The big discounters don't have it all their own way: some of the best value is to be had in ethnic and discount shops, markets and local stores, writes PETER MCGUIRE
The area stretching from Dublin’s Capel Street through Henry Street and on to Moore Street is an almost perfect microcosm of Ireland’s grocery sector. Within a few hundred metres, shoppers can choose between Tesco and Dunnes, Lidl and Aldi, Iceland, several greengrocers and fruit and vegetable stalls,butchers shops, ethnic food shops, bakeries and euro value or “pound” shops. It’s a good spot to highlight price differences.
There’s has always been some snobbery surrounding shops. This was evident when Aldi and Lidl came to town a decade ago. People looked down their noses at the places, at least until 2008, when recession removed the sting of shame from the German discounters.
Euro shops, on the other hand, have retained a slightly grotty reputation but this is changing. And fast. The UK chains Dealz and Euro50 Stores have been popping up all over the country and they no longer sell only tat. Their shelves are stocked with basic groceries and household products, mostly consisting of recognisable brands. Dealz sells almost all its produce for €1.49 or in €1.49 deals – just one cent shy of the Euro50 Stores’ main price point.
There are some surprises. Dorset cereals are just €1.49 in Dealz, less than half the price of Tesco, while Fairy Liquid was 99 cent. Shampoos, including Garnier Fructis and Simple are just €1.50 in the Euro50 Stores. Indeed, brand-name shampoos and shower gels are excellent value in euro shops, although in some of them, the instructions might be in another language. Heinz ketchup ranged from 33 cent per 100g in Iceland and the Euro50 Store to 38 cent per 100g in the Asian Food Market, and 52 cent per 100g in Lidl.
It is 8am on a Thursday at Dublin’s fruit and vegetable market in Smithfield. The place is deathly quiet. Pat Martin of KM Fruit and Vegetable Importers, says traditional fruit and vegetable sellers, from street traders and stall holders to greengrocers, are “on our knees. It’s really difficult to compete with the supermarkets because they can afford to sell fruit and vegetables below cost”.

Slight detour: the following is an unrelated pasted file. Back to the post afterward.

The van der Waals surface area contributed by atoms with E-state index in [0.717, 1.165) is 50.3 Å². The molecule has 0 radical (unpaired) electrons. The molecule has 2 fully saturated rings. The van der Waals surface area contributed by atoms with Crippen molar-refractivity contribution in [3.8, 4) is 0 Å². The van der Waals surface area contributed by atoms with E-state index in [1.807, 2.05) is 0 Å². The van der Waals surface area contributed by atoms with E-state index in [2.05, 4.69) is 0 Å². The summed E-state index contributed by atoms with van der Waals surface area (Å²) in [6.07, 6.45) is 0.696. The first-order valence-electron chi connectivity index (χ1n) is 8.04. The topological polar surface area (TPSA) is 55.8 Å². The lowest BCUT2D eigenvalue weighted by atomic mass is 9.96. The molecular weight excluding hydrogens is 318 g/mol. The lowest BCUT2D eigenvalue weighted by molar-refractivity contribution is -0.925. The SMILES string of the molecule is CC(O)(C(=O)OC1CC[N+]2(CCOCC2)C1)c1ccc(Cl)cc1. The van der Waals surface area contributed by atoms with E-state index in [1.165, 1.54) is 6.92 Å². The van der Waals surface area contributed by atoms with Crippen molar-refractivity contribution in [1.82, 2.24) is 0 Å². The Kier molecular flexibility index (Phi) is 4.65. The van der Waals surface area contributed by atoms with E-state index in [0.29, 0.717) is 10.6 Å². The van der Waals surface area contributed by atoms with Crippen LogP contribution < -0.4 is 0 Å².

This has been a persistent cause of concern for greengrocers since the abolition of the Groceries Order in 2005, which ushered in an era of below-cost selling. Aldi’s Super 6 offer sees a selection of six fruit and vegetable items for between 39 cent and 79 cent; before Christmas it was selling large pineapples for 15 cent.
Martin’s sentiment is echoed on Moore Street, where street trader Steve O’Brien estimates that the number of stalls has plummeted from around 40 to just 14 in 10 years. But the traders, as well as individual greengrocers, can be reasonably competitive. O’Brien was selling carrots for €1 per kg; Lidl had them for 99c per kg, and the Asian Food Co on Mary Street priced them at €1.50 per kg.
On any given day, within a few hundred square metres, the price of a kilo of rooster potatoes can vary hugely. On this day, they cost €2 per kg on Moore Street, 99 cent per kg in Iceland, 87 cent per kg in Lidl, and €1.13 per kg in Aldi.
In the face of stiff competition from the major supermarkets, butchers also have to adapt or die. John Hickey, CEO of the Craft Butchers’ Association of Ireland, estimates that the number of butchers has roughly halved in the past decade, now standing at between 1,000 and 1,100. Business has, however, bounced back by around 15 per cent within the past two years. FX Buckley’s has a long history on Moore Street. Making direct comparisons on meats is particularly difficult as the quality and grade of the meats can vary hugely from one place to another. But, at least for minced beef, it struggles on price: FX Buckley’s sold it for €7.99 per kg and Iceland for €6.74 per kg. That price dropped to just €4.10 per kg in Aldi and €4.06 in Lidl. But many butchers do good deals on chicken breasts. Sausages and bacon also tend to be significantly cheaper than supermarket-bought packets.
Always a go-to place for cheaper spices and sauces, especially if you’re buying in bulk, are Asian food shops which have been joined by Eastern European and African shops. They’re not just a source of home comforts for Polish, Nigerian, Indian or Chinese citizens. They can sometimes offer excellent value and could contribute substantially to a weekly shop. Most sell fruit and vegetables, meat, rice, noodles, sugar, biscuits, and other grocery items. Rice is good value compared to supermarkets, as are cooking oils, naan breads for that Indian dinner, and pulses.
One key ingredient in Asian food, coconut milk, tends to be cheaper in Asian food shops: the €1.50 price tag in the Asian Food Co on Mary Street and the Oriental Emporium on Abbey Street is significantly cheaper than a different brand in Tesco. Curry pastes, spices and tins of tomatoes can be competitively priced. Milk and eggs also compared favourably.
But around Dublin’s Henry Street, at least, value on fruit and vegetables didn’t match up to the big supermarkets. One kilo of onions, for instance, cost 79 cent in Lidl and Tesco, €1 on Moore Street and in Iceland, and €1.33 per kg according to Superquinn’s website. The price rose to €1.50 in the Asian Food Market on Mary Street and €1.80 in the Oriental Emporium on Abbey Street.
The Asian Food Co fared poorly on the price of iceberg lettuce, pineapple and leeks, while the Asian Food Co, the Oriental Emporium and Polonez on Moore Street were all expensive for lemons and carrots.
Prices sampled on January 17th, and refer to the cheapest brand. Tesco and Superquinn prices from their websites on January 28th